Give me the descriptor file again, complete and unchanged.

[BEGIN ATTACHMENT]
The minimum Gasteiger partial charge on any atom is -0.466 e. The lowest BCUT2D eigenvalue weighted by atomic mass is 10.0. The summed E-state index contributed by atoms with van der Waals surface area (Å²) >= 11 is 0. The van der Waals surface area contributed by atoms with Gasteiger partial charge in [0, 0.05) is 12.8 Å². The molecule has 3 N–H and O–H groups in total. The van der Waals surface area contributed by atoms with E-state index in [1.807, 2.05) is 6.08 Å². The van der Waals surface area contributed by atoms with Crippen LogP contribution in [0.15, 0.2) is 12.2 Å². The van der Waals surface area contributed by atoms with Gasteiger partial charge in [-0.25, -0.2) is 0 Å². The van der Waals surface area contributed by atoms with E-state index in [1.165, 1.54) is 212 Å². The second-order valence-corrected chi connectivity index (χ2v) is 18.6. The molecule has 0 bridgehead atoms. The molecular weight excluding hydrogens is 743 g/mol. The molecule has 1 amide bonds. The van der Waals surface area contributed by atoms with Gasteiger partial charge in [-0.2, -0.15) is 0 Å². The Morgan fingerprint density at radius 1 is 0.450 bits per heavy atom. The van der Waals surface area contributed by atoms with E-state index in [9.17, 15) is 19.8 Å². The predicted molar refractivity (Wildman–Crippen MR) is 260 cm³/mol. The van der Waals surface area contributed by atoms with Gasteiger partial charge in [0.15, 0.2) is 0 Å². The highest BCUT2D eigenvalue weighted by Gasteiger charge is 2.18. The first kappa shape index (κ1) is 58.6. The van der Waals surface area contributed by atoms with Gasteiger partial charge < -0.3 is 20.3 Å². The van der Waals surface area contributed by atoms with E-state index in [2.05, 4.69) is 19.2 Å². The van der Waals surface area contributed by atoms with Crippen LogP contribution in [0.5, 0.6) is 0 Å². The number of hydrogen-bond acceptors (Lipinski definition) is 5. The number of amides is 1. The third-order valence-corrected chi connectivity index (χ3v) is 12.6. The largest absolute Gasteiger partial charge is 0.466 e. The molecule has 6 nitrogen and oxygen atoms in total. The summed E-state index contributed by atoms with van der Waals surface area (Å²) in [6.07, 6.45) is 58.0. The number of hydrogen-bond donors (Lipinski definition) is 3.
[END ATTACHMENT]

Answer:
The minimum Gasteiger partial charge on any atom is -0.466 e. The lowest BCUT2D eigenvalue weighted by atomic mass is 10.0. The summed E-state index contributed by atoms with van der Waals surface area (Å²) >= 11 is 0. The van der Waals surface area contributed by atoms with Gasteiger partial charge in [0, 0.05) is 12.8 Å². The molecule has 3 N–H and O–H groups in total. The van der Waals surface area contributed by atoms with E-state index in [1.807, 2.05) is 6.08 Å². The van der Waals surface area contributed by atoms with Crippen LogP contribution in [0.15, 0.2) is 12.2 Å². The van der Waals surface area contributed by atoms with Gasteiger partial charge in [-0.25, -0.2) is 0 Å². The van der Waals surface area contributed by atoms with E-state index in [1.165, 1.54) is 212 Å². The second-order valence-corrected chi connectivity index (χ2v) is 18.6. The molecule has 0 bridgehead atoms. The molecular weight excluding hydrogens is 743 g/mol. The molecule has 1 amide bonds. The van der Waals surface area contributed by atoms with Gasteiger partial charge in [-0.2, -0.15) is 0 Å². The Morgan fingerprint density at radius 1 is 0.450 bits per heavy atom. The van der Waals surface area contributed by atoms with E-state index in [9.17, 15) is 19.8 Å². The predicted molar refractivity (Wildman–Crippen MR) is 260 cm³/mol. The van der Waals surface area contributed by atoms with Gasteiger partial charge in [0.15, 0.2) is 0 Å². The highest BCUT2D eigenvalue weighted by Gasteiger charge is 2.18. The first kappa shape index (κ1) is 58.6. The van der Waals surface area contributed by atoms with Gasteiger partial charge < -0.3 is 20.3 Å². The van der Waals surface area contributed by atoms with E-state index in [2.05, 4.69) is 19.2 Å². The van der Waals surface area contributed by atoms with Crippen LogP contribution in [0.5, 0.6) is 0 Å². The number of hydrogen-bond acceptors (Lipinski definition) is 5. The number of amides is 1. The third-order valence-corrected chi connectivity index (χ3v) is 12.6. The largest absolute Gasteiger partial charge is 0.466 e. The molecule has 6 nitrogen and oxygen atoms in total. The summed E-state index contributed by atoms with van der Waals surface area (Å²) in [6.07, 6.45) is 58.0. The number of hydrogen-bond donors (Lipinski definition) is 3.